Garland promises politics won't influence DOJ criminal probes

Garland promises politics won't influence DOJ criminal probes

WASHINGTON--President Joe Biden's attorney general nominee, Merrick Garland, vowed on Monday to protect the integrity of the Justice Department from partisan influence, in an effort to restore confidence after President Donald Trump repeatedly sought to bend the department to his will.


Trump, a Republican who lost to Biden in November, for years attacked Justice Department investigations of his 2016 campaign and Russian election interference as a "witch hunt" or a "hoax". Garland, in his confirmation hearing before the Senate Judiciary Committee, also vowed to make the investigation of the Jan. 6 riots at the U.S. Capitol a top priority.
The next attorney general will inherit a few investigations that began during the Trump administration of the origin of those probes and also of Hunter Biden, the new president's son. "I would not have taken this job if I had thought politics would have any influence over prosecutions or investigations," Garland told the panel. "The president has promised that those decisions will only be made by the attorney general, and that is what I plan to do. I do not plan to be interfered with by anyone. I expect the Justice Department will make its own decisions in this regard."
Garland's promises marked a contrast from previous Attorney General William Barr, who was criticized for his willingness to intervene in criminal cases in ways that benefited Trump's political allies, from Michael Flynn to Roger Stone. Garland pledged to sit down with department staff, who have suffered from low morale for the past four years amid partisan attacks and accusations by Trump they were part of a "deep state."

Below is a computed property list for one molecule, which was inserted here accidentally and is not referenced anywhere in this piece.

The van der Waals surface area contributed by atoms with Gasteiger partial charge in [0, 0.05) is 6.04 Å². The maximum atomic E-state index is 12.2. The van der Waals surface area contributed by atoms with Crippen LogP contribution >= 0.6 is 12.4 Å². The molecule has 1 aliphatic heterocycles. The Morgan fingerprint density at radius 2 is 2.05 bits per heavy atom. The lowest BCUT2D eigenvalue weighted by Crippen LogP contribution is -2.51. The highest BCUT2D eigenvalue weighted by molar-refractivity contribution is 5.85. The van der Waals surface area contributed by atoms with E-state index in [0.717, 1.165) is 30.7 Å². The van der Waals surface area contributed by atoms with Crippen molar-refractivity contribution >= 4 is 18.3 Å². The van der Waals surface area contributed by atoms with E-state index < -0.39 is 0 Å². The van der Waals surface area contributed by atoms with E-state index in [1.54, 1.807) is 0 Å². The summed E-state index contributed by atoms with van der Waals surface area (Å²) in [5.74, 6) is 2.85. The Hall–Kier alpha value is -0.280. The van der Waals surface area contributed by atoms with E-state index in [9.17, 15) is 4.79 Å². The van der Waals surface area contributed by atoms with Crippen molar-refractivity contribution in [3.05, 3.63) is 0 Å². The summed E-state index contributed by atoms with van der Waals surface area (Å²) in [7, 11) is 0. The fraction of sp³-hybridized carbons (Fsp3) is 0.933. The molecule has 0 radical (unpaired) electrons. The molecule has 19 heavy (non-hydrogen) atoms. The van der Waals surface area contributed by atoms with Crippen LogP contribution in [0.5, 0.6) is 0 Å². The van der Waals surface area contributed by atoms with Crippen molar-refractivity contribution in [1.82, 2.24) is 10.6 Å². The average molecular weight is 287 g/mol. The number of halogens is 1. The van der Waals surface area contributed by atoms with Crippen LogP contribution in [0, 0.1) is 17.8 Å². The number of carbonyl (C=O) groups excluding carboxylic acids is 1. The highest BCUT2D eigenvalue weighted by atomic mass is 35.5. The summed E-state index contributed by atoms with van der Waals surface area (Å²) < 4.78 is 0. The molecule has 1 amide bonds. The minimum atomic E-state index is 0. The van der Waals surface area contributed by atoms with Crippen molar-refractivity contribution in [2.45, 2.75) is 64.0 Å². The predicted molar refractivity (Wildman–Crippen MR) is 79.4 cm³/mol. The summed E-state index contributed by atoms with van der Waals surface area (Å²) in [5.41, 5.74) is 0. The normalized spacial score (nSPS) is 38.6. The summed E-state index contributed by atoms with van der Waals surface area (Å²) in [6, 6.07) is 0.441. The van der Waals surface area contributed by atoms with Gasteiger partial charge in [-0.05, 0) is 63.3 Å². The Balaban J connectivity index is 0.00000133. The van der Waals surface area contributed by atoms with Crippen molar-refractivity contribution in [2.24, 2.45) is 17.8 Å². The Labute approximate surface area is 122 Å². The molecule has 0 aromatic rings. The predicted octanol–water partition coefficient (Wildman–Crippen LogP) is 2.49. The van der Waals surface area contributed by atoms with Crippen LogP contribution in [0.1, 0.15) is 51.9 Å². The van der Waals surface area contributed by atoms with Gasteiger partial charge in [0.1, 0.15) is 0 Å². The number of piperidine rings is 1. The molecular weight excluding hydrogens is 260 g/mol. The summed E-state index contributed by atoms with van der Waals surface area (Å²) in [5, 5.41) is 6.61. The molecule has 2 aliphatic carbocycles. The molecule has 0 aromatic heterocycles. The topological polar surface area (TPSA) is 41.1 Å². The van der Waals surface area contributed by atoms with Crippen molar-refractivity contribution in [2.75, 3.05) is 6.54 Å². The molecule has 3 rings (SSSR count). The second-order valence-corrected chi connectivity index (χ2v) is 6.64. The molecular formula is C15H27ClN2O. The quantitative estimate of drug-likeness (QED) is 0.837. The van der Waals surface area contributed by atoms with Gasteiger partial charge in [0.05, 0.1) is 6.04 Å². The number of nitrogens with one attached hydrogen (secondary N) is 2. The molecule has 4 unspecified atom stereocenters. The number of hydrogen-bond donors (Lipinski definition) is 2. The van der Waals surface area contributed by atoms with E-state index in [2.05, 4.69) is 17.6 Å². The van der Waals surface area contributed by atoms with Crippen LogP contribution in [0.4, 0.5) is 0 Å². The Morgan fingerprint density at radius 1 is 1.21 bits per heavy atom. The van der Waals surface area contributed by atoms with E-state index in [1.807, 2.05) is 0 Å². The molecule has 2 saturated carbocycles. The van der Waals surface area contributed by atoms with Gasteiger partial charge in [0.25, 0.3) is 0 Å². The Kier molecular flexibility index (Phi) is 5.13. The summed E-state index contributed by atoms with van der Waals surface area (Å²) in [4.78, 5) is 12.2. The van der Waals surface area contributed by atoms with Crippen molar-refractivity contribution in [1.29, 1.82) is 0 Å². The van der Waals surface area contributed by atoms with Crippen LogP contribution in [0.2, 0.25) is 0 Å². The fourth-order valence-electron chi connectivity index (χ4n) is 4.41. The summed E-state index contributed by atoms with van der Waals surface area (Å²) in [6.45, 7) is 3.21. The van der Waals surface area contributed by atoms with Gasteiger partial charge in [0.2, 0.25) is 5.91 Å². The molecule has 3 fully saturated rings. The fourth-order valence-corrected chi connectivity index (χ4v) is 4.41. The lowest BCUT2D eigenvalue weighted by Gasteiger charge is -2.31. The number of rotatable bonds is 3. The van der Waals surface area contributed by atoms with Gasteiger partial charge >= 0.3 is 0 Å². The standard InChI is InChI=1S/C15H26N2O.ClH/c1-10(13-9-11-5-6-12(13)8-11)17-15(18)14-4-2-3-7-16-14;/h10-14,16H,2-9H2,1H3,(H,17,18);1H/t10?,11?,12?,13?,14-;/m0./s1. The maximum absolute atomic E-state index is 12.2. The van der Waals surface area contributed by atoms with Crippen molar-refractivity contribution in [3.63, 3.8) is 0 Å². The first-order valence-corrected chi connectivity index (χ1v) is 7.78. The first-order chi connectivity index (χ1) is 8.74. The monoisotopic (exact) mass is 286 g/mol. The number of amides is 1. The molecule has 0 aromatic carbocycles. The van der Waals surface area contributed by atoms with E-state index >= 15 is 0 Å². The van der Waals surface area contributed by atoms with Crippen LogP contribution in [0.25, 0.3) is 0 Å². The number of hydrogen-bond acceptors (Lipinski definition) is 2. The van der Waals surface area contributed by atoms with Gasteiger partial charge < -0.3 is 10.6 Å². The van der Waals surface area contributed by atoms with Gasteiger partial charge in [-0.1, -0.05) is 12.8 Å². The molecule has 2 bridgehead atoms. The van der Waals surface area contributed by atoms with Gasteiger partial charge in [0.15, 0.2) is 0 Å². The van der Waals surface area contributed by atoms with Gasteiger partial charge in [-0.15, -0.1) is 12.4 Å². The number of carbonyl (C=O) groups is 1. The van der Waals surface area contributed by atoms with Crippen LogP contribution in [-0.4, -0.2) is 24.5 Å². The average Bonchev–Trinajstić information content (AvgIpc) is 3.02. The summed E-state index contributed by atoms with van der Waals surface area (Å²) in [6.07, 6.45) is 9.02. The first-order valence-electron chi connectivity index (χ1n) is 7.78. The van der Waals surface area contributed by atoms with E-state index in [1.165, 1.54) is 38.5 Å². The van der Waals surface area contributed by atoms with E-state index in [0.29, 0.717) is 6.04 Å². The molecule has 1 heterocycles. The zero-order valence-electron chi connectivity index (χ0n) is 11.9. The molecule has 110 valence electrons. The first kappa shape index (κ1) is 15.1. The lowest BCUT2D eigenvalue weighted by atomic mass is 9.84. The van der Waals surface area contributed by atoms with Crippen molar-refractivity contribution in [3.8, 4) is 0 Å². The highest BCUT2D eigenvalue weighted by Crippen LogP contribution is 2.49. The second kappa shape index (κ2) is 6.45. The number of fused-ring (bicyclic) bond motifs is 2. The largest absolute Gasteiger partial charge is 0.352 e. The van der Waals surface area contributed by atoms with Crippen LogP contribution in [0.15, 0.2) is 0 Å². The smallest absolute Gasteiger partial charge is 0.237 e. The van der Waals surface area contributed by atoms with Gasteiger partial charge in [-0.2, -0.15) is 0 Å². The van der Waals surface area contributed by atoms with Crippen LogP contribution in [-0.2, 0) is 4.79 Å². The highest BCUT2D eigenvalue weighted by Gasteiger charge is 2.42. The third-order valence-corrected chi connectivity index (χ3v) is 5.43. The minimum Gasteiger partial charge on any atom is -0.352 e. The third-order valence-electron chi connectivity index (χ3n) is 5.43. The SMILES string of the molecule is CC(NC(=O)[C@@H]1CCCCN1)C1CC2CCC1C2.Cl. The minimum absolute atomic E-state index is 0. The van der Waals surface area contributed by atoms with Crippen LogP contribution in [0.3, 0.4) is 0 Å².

"I want to make clear to the career prosecutors...that my job is to protect them from partisan or other improper motives," Garland said, adding that for now his visits with them will need to be over Zoom due to the pandemic.
Garland, a federal appellate judge and former prosecutor, is widely expected to be confirmed as the nation's top U.S. law enforcement official. He was nominated to lead a Justice Department in the midst of intensive investigations into the Jan. 6 attack on the U.S. Capitol by a mob of Trump supporters - an incident Garland called "heinous."
Some of the more than 200 people arrested in the siege were associated with groups such as the Oath Keepers and Proud Boys, underscoring rising concern about future violence from right-wing extremists. Garland has experience in tackling such threats, having managed the sprawling investigation into the 1995 Oklahoma City bombing by anti-government extremists and supervising the prosecution of the so-called Unabomber Theodore Kaczynski after a deadly bombing spree.